sports 3 days ago

Black holes observed burping, feasting, napping by CU Boulder researchers

Daily Camera, Boulder, Colo. — Elizabeth Hernandez Daily Camera, Boulder, Colo.

Jan. 12--Like new parents eagerly peering at their infant through a baby monitor, University of Colorado scientists have been ogling a supermassive black hole performing astronomical gastronomical feats of eating, belching and taking a snooze.

"We are seeing this object feast, burp and nap, and then feast, burp and nap once again, which theory had predicted," said CU Assistant Professor Julie Comerford, who led a new study uncovering these revolutionary burps. "Fortunately, we happened to observe this galaxy in a moment where we could clearly see evidence for both events."

Unlike a newborn, the black hole in question is estimated to be around 10 billion years old, and its "burping" -- blasts of bright light from gas the hole inhaled -- is something for the history books.

Astronomers have predicted supermassive black holes flicker on and off due to gas "feeding events," but the CU research is the strongest evidence of its kind illustrating black holes switching off and on over timescales that seem short when compared to the age of the universe -- 13.8 billion years old, CU scientists said.

The black hole didn't just burp once, but twice over the course of about 100,000 years.

"We got really lucky to see both burps," Comerford said. "They don't last forever. They fade away at some point."

Supermassive black holes are like your average black hole in that they're both regions with such strong gravitational effects that nothing, including light, can escape. The supermassive marvels are millions of times heavier than Earth's sun and are believed to be at the heart of every galaxy.

The galaxy CU had its eye on, called SDSS J1354+1327, or an endearing "J1354" for short, is about 800 million light-years from Earth.

"That means we're seeing this galaxy as it was 800 million years ago," Comerford said. "I have no idea what the galaxy is doing right now."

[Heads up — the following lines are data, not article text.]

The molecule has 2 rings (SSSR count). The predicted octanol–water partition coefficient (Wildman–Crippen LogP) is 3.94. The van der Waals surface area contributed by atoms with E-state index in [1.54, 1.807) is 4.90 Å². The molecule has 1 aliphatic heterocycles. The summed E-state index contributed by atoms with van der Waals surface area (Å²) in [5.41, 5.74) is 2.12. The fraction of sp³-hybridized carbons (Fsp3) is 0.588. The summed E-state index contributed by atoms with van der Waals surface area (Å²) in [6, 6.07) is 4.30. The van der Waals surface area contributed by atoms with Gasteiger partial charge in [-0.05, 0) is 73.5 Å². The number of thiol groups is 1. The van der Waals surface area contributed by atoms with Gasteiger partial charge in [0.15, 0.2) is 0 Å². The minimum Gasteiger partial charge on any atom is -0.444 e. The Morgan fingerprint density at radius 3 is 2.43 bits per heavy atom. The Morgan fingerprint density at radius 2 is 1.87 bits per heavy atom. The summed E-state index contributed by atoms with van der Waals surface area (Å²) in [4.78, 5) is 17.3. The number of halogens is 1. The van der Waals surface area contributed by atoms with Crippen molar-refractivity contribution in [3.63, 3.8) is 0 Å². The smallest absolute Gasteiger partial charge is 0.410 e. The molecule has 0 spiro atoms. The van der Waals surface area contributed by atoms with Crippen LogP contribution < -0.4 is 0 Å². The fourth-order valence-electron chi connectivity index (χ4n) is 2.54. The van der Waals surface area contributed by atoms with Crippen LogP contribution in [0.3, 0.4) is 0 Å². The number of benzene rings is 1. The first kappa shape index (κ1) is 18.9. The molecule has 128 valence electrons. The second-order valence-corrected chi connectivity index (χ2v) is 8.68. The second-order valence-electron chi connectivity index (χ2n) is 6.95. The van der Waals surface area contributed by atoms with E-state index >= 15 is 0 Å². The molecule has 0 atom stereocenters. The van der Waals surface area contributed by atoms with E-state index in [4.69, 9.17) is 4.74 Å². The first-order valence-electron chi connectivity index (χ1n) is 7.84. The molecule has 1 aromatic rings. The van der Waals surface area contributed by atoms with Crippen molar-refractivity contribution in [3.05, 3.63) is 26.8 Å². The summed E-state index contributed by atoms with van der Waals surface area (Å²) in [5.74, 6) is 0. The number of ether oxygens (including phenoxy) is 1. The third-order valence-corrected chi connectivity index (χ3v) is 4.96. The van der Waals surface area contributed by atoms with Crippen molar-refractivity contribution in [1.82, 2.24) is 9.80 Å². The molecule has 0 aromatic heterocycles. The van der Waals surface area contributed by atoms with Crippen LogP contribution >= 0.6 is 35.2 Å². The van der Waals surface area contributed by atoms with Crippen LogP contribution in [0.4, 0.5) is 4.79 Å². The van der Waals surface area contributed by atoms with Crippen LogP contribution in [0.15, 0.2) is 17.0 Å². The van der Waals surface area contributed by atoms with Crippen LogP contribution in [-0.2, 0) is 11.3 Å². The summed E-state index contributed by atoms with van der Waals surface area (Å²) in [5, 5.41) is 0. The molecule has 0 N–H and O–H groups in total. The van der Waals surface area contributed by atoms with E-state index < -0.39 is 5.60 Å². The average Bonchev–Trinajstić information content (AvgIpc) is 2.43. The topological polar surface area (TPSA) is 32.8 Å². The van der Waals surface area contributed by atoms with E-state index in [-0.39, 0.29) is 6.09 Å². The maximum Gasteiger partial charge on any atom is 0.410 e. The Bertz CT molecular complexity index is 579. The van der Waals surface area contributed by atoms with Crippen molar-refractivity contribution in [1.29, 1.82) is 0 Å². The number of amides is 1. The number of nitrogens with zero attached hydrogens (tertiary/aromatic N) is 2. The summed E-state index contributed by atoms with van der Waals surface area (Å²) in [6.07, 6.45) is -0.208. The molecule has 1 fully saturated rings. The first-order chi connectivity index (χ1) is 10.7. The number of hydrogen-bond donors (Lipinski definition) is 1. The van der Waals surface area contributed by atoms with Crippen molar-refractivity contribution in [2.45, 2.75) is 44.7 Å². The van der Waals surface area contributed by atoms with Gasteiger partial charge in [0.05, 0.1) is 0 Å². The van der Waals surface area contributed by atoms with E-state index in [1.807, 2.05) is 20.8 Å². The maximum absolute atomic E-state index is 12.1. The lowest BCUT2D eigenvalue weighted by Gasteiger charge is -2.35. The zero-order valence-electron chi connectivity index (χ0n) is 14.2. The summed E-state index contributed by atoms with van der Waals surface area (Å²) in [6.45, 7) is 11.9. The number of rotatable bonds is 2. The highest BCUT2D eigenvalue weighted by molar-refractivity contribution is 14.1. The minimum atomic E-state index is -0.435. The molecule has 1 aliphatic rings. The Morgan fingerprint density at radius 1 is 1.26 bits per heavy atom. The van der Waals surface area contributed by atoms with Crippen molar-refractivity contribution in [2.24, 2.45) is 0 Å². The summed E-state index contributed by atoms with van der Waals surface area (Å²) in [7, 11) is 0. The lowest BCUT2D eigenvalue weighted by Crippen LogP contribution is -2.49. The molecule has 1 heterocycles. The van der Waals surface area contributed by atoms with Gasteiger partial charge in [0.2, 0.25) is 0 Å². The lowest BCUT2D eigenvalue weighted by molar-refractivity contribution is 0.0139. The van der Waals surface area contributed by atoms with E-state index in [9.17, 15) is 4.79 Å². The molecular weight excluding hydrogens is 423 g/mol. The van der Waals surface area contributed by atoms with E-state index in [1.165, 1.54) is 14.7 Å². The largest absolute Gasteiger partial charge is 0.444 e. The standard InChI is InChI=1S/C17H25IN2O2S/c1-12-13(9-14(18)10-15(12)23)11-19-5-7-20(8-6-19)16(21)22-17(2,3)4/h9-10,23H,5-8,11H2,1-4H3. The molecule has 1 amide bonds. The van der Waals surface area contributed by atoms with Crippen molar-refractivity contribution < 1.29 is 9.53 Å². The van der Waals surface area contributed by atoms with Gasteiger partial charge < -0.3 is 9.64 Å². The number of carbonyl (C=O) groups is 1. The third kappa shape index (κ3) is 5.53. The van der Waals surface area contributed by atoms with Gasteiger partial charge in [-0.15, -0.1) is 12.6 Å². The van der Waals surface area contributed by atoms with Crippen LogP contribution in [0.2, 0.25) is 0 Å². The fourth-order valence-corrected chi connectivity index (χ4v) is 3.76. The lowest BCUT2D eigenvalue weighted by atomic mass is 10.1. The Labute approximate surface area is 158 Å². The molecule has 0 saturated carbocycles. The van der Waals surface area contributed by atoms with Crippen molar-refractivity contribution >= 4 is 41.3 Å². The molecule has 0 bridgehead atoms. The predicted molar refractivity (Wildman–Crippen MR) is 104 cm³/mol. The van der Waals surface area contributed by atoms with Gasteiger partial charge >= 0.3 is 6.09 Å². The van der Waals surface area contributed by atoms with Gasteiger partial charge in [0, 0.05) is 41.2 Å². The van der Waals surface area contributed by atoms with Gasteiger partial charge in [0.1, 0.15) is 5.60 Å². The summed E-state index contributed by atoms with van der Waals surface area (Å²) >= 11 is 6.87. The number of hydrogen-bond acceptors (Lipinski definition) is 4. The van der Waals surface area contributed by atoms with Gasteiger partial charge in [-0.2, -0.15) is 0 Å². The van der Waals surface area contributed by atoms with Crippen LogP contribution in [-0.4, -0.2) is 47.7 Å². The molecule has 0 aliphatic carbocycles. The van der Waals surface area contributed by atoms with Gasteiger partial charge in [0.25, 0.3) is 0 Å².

For comparison, one light-year is approximately 6 trillion miles.

To catch this astronomical belching in progress, the CU team used observations from NASA's Hubble Space Telescope and Chandra X-ray Observatory, along with the W.M. Keck Observatory in Hawaii and the Apache Point Observatory in New Mexico.

The researchers saw remnant emission extending 30,000 light-years south of the center of the galaxy, indicating the first black hole feast happened around one billion years ago. Farther north, the team spotted remnants closer to the black hole, meaning a more recent burp had occurred.

"We didn't even hope or dream to find something like this," Comerford said. "It was unexpected. This is just the beginning of finding new things."

Using their findings, Comerford and her team are moving forward with a better idea of what galaxies to look for to find "double burps."

A contributing factor to the gassy galaxy: a companion galaxy linked to J1354 by streams of stars and gas from a collision between the two of them. Comerford and her crew figured out clumps of material from the companion galaxy swirled into the mouth of J1354.

She cleared up one terminology fact: While "burp" is a fine analogy for understanding the matter, scientists would normally opt for the terms "outburst" or "outflow."

"We don't normally go around talking about burps left and right," Comerford said.

Elizabeth Hernandez: 303-473-1106, hernandeze@dailycamera.com

___

(c)2018 the Daily Camera (Boulder, Colo.)

Visit the Daily Camera (Boulder, Colo.) at www.dailycamera.com

Distributed by Tribune Content Agency, LLC.

AdChoices